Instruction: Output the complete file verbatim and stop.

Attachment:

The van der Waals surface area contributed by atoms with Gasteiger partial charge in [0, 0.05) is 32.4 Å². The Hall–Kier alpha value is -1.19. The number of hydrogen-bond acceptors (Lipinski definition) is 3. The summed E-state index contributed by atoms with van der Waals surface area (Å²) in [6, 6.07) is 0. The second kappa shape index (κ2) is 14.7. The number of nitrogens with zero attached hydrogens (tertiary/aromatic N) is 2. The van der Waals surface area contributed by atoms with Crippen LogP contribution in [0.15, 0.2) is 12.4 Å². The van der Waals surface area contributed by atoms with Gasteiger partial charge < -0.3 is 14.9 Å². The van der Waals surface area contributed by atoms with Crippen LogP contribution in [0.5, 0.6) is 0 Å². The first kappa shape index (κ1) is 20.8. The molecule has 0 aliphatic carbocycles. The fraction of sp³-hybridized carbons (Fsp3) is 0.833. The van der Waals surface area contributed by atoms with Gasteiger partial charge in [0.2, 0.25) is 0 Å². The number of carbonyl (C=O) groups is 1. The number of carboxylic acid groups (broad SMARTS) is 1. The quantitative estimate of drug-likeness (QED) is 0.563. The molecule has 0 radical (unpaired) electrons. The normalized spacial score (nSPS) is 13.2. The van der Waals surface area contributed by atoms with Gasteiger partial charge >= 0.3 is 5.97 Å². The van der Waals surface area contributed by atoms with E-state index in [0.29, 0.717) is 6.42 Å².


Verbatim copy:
The van der Waals surface area contributed by atoms with Gasteiger partial charge in [0, 0.05) is 32.4 Å². The Hall–Kier alpha value is -1.19. The number of hydrogen-bond acceptors (Lipinski definition) is 3. The summed E-state index contributed by atoms with van der Waals surface area (Å²) in [6, 6.07) is 0. The second kappa shape index (κ2) is 14.7. The number of nitrogens with zero attached hydrogens (tertiary/aromatic N) is 2. The van der Waals surface area contributed by atoms with Crippen LogP contribution in [0.15, 0.2) is 12.4 Å². The van der Waals surface area contributed by atoms with Gasteiger partial charge < -0.3 is 14.9 Å². The van der Waals surface area contributed by atoms with Crippen LogP contribution in [0.5, 0.6) is 0 Å². The first kappa shape index (κ1) is 20.8. The molecule has 0 aliphatic carbocycles. The fraction of sp³-hybridized carbons (Fsp3) is 0.833. The van der Waals surface area contributed by atoms with Gasteiger partial charge in [0.2, 0.25) is 0 Å². The number of carbonyl (C=O) groups is 1. The number of carboxylic acid groups (broad SMARTS) is 1. The quantitative estimate of drug-likeness (QED) is 0.563. The molecule has 0 radical (unpaired) electrons. The normalized spacial score (nSPS) is 13.2. The van der Waals surface area contributed by atoms with Gasteiger partial charge >= 0.3 is 5.97 Å². The van der Waals surface area contributed by atoms with E-state index in [0.29, 0.717) is 6.42 Å².